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Google Car for Sale: Slightly Underequipped

Google will have to contend with the West's unique understanding of cuteness for its autonomous car to be accepted.

The Google Car prototype sure is cute. And as Megan Garber already explained on these pages, it’s cute because it hopes to convey familiarity and comfort while eschewing “creepiness,” that scourge of technology that arises when it seems out of place, over the line. Garber rightly connects the Google Car’s cuteness to Japanese kawaii culture. Japanese cuteness produces a sense of protection and innocence that appeals… read more

What Is ‘Evil’ to Google?

Speculations on the company's contribution to moral philosophy

Last week, another distasteful use of your personal information by Google came to light: The company plans to attach your name and likeness to advertisements delivered across its products without your permission. As happens every time the search giant does something unseemly, Google's plan to turn its users into unwitting endorsers has inspired a new round of jabs at Google's… read more

Google Zombie: The Glass Wearers of Tomorrow

The best metaphor for Google Glass? Not jerks or junkies, but the living dead.

Since the unveiling of Google Glass, the tech giant’s new wearable computing device, a common nickname for its wearers has arisen among skeptics and critics: Glassholes. It’s a charming portmanteau that satisfies an immediate desire to shun this weird new contraption. And the term fits, to some extent. As a strangely popular trend in books on assholes has helped us… read more

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Future Ennui

As we march onwards towards wearables and alerts on our wrists, we're no longer shocked by technological progress, but rather exhausted by it.

It’s been seven years since the first launch of the iPhone. Before that, smartphones were a curiosity, mostly an affectation of would-be executives—Blackberry and Treo and so forth. Not even a decade ago, they were wild and feral. Today, smartphones are fully domesticated. Tigers made kittens, which we now pet ceaselessly. Over two-thirds of Americans own them, and they have… read more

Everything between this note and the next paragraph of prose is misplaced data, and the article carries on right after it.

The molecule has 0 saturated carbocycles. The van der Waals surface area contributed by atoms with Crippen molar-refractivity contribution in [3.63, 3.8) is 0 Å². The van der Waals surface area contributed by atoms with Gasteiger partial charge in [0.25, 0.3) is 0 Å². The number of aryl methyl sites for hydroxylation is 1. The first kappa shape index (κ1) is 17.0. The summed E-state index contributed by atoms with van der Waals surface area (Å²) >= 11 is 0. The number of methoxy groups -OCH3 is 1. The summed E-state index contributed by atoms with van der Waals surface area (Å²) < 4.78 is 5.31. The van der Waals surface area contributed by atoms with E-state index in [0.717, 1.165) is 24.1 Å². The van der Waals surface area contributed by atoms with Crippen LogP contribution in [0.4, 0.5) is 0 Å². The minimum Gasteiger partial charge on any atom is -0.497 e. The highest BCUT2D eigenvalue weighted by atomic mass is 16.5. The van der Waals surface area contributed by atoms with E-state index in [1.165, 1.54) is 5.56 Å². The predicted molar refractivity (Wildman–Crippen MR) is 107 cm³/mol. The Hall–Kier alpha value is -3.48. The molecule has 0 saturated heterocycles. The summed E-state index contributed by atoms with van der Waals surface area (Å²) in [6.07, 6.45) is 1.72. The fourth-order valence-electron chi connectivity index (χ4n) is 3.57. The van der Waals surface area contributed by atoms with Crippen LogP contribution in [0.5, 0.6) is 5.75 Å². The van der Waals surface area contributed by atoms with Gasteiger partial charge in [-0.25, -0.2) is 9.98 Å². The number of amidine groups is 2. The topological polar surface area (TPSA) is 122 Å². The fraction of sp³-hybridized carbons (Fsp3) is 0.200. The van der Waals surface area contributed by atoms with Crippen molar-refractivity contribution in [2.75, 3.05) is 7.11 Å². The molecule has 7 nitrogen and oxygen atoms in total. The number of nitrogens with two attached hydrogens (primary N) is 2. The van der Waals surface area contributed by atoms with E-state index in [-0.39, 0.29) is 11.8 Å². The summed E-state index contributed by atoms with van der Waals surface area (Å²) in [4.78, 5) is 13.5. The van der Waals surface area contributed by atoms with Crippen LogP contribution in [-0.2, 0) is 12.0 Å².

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Swing Copters: The Randomness of the Universe, Captured in Pixels

The creator of Flappy Bird is back with a game offering the sublime agony that comes with mastering a craft—and still failing.

Many of the highest-performing professional athletes are also the most superstitious. Serena Williams bounces the tennis ball five time before her first serve, twice before the second. Michael Jordan wore his University of North Carolina basketball shorts under his Chicago Bulls uniform. Baseball hall of famer Wade Boggs bore a bounty of superstitions. Among them: He ate chicken before each… read more

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The Blue Shell and its Discontents

“The Blue Shell is everything that’s wrong with America.” Ok, nobody said that, but you can imagine someone having done. The Blue Shell steals progress from a rightfully earned win on behalf of the lazy and the incompetent. The Blue Shell wrests spoils from leaders’ fingers just as they reach for the laurel. The Blue Shell is the cruel tax… read more

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What Do We Save When We Save the Internet?

We cannot champion Network Neutrality without admitting that the Internet is no Utopia.

Think about regret as if it were sin. Some regrets are mild, but acute. The regret associated with choosing the wrong supermarket checkout lane, or buying an outfit that you notice goes on sale the next week—these seem woeful. They chafe, but their pains are pin pricks that soon subside. These are venial regrets. Regret is more severe when it steeps… read more

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The Future of Luxury: Avoiding People

Services like Silvercar, Uber, and pay-to-play airline VIP programs help keep the new aristocracy away from the rabble

When I power on my phone upon landing at LAX, a text message is already waiting for me: “Hi Ian, Silvercar here! We have your res at 1:00pm today. Let’s roll!” Silvercar rents a fleet of silver Audi A4s at airports in Austin, Dallas, Los Angeles, and San Francisco. A slogan speaks plainly on the company’s behalf: “car rental that doesn’t… read more

“Science”

Response to the 2014 Edge Question: What Scientific Idea is ready for retirement?

“No topic is left unexplored,” reads the jacket blurb of The Science of Orgasm, a 2006 book by an endocrinologist, a neuroscientist, and a “sexologist.” A list of topics covered includes the genital-brain connection and how the brain produces orgasms. The result, promises the jacket blurb, “illuminates the hows, whats, and wherefores of orgasm.” Its virtues or faults notwithstanding, The… read more

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Hyperemployment

or the Exhausting Work of the Technology User

In 1930, the economist John Maynard Keynes famously argued that by the time a century had passed, developed societies would be able to replace work with leisure thanks to widespread wealth and surplus. “We shall do more things for ourselves than is usual with the rich to-day,” he wrote, “only too glad to have small duties and tasks and routines.” Eighty years… read more